What Steps Can We Take to Minimize the Wear and Tear on Our Courts?
- Post signs that alert players to use tennis shoes only; colored soles or hard shoes will create permanent scuff marks.
- Do not allow roller blades, skateboards, bicycles, etc. on the court’s surface. Asphalt is softer than concrete and permanent marks will occur.
- If small chips develop, patch with a combination of pure acrylics and silica sand (a tennis supply store can provide this).
- Place mat at entrance to remove debris from shoes prior to entering.
- Remove sand, leaves, pine needles, etc. from the surface regularly using a broom or a blower.
- Remove excess standing water as soon as possible after rain to prevent mildew/algae growth.
- Mildew/algae can develop from standing water and shade. They can be removed by pressure washing with water.
- Small areas can be cleaned with cold water and non-sudsing detergent (30 percent household bleach mixed with 70 percent water) or by using specific cleaner sold at tennis supply companies.
- Sprinkler systems and lawn fertilizers will stain courts.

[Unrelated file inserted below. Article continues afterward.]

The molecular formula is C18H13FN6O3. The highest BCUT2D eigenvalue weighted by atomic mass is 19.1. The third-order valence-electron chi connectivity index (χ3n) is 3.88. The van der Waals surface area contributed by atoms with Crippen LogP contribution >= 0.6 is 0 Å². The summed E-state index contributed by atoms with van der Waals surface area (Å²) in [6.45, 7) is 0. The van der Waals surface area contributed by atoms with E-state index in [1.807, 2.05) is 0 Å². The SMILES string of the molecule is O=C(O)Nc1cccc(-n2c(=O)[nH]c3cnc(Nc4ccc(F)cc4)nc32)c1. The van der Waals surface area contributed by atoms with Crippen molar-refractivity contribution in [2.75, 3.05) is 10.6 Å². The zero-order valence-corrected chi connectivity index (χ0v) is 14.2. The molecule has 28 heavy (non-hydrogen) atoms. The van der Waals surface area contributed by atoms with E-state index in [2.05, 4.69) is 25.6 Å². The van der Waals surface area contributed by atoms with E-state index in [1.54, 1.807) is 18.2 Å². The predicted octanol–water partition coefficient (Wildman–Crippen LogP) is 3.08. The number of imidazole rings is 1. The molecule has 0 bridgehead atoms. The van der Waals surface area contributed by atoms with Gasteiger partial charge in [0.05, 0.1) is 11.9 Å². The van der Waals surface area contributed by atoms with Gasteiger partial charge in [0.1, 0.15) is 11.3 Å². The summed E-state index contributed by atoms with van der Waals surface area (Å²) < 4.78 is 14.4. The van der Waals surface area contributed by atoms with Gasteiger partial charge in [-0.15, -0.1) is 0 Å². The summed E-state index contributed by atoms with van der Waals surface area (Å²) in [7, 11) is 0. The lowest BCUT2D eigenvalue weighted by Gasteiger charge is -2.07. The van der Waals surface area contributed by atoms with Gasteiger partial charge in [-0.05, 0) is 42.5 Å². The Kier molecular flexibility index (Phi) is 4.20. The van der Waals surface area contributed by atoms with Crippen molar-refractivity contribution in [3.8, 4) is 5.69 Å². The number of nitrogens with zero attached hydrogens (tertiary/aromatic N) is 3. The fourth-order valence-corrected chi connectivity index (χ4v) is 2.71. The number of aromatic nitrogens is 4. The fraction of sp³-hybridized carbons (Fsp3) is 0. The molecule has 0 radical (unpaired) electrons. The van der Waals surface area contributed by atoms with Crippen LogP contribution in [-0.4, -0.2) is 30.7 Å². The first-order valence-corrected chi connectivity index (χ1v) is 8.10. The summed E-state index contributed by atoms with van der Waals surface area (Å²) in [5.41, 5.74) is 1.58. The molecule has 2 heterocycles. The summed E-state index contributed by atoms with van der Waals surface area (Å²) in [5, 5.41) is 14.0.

- Tables or chairs with sharp legs may damage the asphalt. Use a court bench created specifically for tennis courts only.
- Most roots will feed on the nitrogen content in the asphalt. Do not plant vegetation close enough that roots will eventually damage the court.
- All landscaping around the court should be two inches lower than the asphalt surface for proper drainage.
- Do not allow grass to grow onto the court edge. If this happens, remove the grass immediately. A drain rock border can help solve this.
- Install a Court Organizer on your net post to hold drinks and collect garbage.
- Windscreen ties are designed to break away under high winds to help prevent fence damage. Replace broken ties as soon as possible. Remove windscreen at the threat of high winds of 50 mph or more.
What are Your Final Words of Advice?
- “Don’t let tennis courts go longer than six years without being resurfaced,” Dettor advises. “Our company sends you a letter four years after we do any resurfacing that reminds you to give us a call, and we can come out to see if it’s time to resurface. Oftentimes, board members change and the court ends up being neglected, which results in spending a lot of money for something that could have been maintained. Everyone needs to know how often resurfacing projects should be done; it should be built into their budget.”